Wound care and dressing. Pressure ulcers should be cleansed with each dressing change using such physiologic solutions as normal saline. Cleansing with antimicrobial solutions for ulcers with large necrotic debris or infection needs to be thoughtfully administered due to the potential impairment on wound healing.4 Wound dressing should maintain a moist wound environment to allow epithelialization and limit excessive exudates in order to prevent maceration. Although there are many categories of moisture retentive dressings, their comparative effectiveness remain unclear.4 Table 2 summarizes characteristics of common wound dressings and their applications.
Antibiotic use. Topical antibiotics are appropriate for Stage III or IV ulcers with signs of local infection, including periwound erythema and friable granulation tissue.4 The Agency for Health Care Policy and Research recommends a two-week trial of a topical antibiotic, such as silver sulfadiazine, for pressure ulcers that fail to heal after two to four weeks of optimal care.6 Systemic antibiotics should be used for patients who demonstrate evidence of systemic infection including sepsis, osteomyelitis, or cellulitis with associated fever and leukocytosis. The choice of systemic antibiotics should be based on cultures from blood, bone, or deep tissue biopsied from a surgically debrided wound.4,6
Back to the Case
The patient was hospitalized for altered mental status. She was at high risk for the progression of her sacral ulcer and the development of new pressure ulcers due to immobility, incontinence, malnutrition, and impaired mental status. The sacral wound was a chronic, Stage III pressure ulcer without evidence of local tissue infection. However, the presence of leukocytosis and fever were suggestive of an underlying infection. Her urine analysis was consistent with a urinary tract infection.
Trimethoprim/sulfamethoxazole was administered with subsequent resolution of leukocytosis, fever, and delirium. The sacral ulcer was cleansed with normal saline and covered with hydrocolloid dressing every 72 hours in order to maintain a moist wound environment and facilitate autolysis. Preventive interventions guided by her risk factors for pressure ulcer were implemented. Interventions included:
- Daily skin and wound assessment;
- Pressure relief with repositioning every two hours;
- Use of a dynamic support surface;
- Head-of-bed elevation of no more than <30° to reduce shear and friction;
- Use of transfer aids;
- Use of devices to eliminate direct contact of bony prominences;
- Optimizing skin care with moisturizers for dry skin and frequent changing of absorbent under pads for incontinence; and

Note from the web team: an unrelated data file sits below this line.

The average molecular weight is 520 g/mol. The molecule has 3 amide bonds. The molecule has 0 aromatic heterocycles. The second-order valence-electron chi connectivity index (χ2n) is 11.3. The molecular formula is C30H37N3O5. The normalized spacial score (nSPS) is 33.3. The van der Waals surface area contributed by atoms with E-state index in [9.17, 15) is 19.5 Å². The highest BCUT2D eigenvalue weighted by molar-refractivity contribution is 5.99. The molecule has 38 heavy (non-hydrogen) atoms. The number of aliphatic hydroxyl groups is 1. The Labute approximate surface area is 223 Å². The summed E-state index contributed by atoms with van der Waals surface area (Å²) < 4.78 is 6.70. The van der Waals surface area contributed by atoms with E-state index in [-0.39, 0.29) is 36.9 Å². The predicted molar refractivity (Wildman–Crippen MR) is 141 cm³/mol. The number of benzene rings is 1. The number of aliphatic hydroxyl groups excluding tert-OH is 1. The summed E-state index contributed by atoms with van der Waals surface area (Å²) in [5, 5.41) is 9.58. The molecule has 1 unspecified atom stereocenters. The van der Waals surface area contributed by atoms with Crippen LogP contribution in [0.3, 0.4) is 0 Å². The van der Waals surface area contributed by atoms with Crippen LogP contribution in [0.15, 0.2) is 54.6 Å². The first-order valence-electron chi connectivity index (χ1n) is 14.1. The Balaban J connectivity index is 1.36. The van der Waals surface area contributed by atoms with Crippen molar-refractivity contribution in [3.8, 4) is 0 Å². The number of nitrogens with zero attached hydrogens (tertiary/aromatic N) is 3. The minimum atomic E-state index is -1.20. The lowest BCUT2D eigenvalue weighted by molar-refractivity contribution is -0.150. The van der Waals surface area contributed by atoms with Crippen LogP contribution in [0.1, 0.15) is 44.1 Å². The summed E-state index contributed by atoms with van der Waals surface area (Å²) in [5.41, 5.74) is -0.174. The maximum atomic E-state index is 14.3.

- Consulting nutrition service to optimize nutritional intake.
Assessments of pressure ulcer stage, wound infection, and risk factors guide targeted therapeutic interventions that facilitate wound healing and prevent new pressure ulcer formation.
Dr. Prager is a fellow in the Brookdale Department of Geriatrics and Palliative Medicine at Mount Sinai School of Medicine in New York City. Dr. Ko is a hospitalist and an assistant professor in the Brookdale Department of Geriatrics and Palliative Medicine at Mount Sinai.
- Pressure ulcers in America: prevalence, incidence, and implications for the future. An executive summary of the National Pressure Ulcer Advisory Panel monograph. Adv Skin Wound Care. 2001;14(4):208-215.
- Reddy M, Gill SS, Rochon PA. Preventing pressure ulcers: a systematic review. JAMA. 2006;296(8):974-984.
- European Pressure Ulcer Advisory Panel and National Pressure Ulcer Advisory Panel. Treatment of Pressure Ulcers: Quick Reference Guide. Washington, D.C.: National Pressure Ulcer Advisory Panel; 2009.
- Bates-Jensen BM. Chapter 58. Pressure Ulcers. In: Halter JB, Ouslander JG, Tinetti ME, Studenski S, High KP, Asthana S, eds. Hazzard’s Geriatric Medicine and Gerontology. 6th ed. New York: McGraw-Hill; 2009.
- Livesley NJ, Chow AW. Infected pressure ulcers in elderly individuals. Clin Infect Dis. 2002;35(11):1390-1396.
- Agency for Health Care Policy and Research (AHCPR). Treatment of Pressure Ulcers. Clinical Practice Guideline Number 15. U.S. Department of Health and Human Services. 1994.
- Reddy M, Gill SS, Wu W, Kalkar SR, Rochon PA. Does this patient have an infection of a chronic wound? JAMA. 2012;307(6):605-611.
- National Pressure Ulcer Advisory Panel. Pressure Ulcer Prevention Points. National Pressure Ulcer Advisory Panel website. Available at: http://www.npuap.org/resources/educational-and-clinical-resources/pressure-ulcer-prevention-points/. Accessed Aug. 1, 2012.
- Reuben DB, Herr KA, Pacala JT, et al. Skin Ulcers. In: Geriatrics At Your Fingertips. 12th ed. New York: The American Geriatrics Society; 2010.